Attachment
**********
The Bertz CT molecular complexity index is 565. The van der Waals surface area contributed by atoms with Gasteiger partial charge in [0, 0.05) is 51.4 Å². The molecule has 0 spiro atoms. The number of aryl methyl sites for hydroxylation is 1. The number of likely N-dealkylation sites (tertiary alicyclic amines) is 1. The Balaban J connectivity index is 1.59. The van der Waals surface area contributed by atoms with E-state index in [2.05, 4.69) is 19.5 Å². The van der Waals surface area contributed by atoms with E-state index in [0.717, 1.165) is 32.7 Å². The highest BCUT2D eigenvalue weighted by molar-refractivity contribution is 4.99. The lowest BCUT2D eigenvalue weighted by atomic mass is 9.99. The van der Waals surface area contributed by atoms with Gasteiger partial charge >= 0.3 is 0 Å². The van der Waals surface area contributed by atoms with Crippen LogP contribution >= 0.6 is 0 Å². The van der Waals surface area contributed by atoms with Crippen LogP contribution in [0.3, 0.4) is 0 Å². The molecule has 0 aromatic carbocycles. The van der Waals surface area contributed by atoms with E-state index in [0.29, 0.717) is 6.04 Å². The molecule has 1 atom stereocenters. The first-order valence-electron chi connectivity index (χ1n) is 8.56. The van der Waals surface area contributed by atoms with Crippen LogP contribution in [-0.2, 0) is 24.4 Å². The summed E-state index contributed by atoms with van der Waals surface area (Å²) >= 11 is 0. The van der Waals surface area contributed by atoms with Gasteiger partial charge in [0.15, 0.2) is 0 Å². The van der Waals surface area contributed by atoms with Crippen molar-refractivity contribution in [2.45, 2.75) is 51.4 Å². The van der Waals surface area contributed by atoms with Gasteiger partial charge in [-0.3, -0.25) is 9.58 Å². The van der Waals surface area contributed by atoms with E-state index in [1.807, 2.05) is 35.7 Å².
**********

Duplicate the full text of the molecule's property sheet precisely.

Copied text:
The Bertz CT molecular complexity index is 565. The van der Waals surface area contributed by atoms with Gasteiger partial charge in [0, 0.05) is 51.4 Å². The molecule has 0 spiro atoms. The number of aryl methyl sites for hydroxylation is 1. The number of likely N-dealkylation sites (tertiary alicyclic amines) is 1. The Balaban J connectivity index is 1.59. The van der Waals surface area contributed by atoms with E-state index in [2.05, 4.69) is 19.5 Å². The van der Waals surface area contributed by atoms with E-state index in [0.717, 1.165) is 32.7 Å². The highest BCUT2D eigenvalue weighted by molar-refractivity contribution is 4.99. The lowest BCUT2D eigenvalue weighted by atomic mass is 9.99. The van der Waals surface area contributed by atoms with Gasteiger partial charge >= 0.3 is 0 Å². The van der Waals surface area contributed by atoms with Crippen LogP contribution >= 0.6 is 0 Å². The van der Waals surface area contributed by atoms with Crippen LogP contribution in [0.3, 0.4) is 0 Å². The molecule has 0 aromatic carbocycles. The van der Waals surface area contributed by atoms with E-state index in [0.29, 0.717) is 6.04 Å². The molecule has 1 atom stereocenters. The first-order valence-electron chi connectivity index (χ1n) is 8.56. The van der Waals surface area contributed by atoms with Crippen LogP contribution in [-0.2, 0) is 24.4 Å². The summed E-state index contributed by atoms with van der Waals surface area (Å²) >= 11 is 0. The van der Waals surface area contributed by atoms with Gasteiger partial charge in [0.15, 0.2) is 0 Å². The van der Waals surface area contributed by atoms with Crippen molar-refractivity contribution in [2.45, 2.75) is 51.4 Å². The van der Waals surface area contributed by atoms with Gasteiger partial charge in [-0.3, -0.25) is 9.58 Å². The van der Waals surface area contributed by atoms with E-state index in [1.807, 2.05) is 35.7 Å².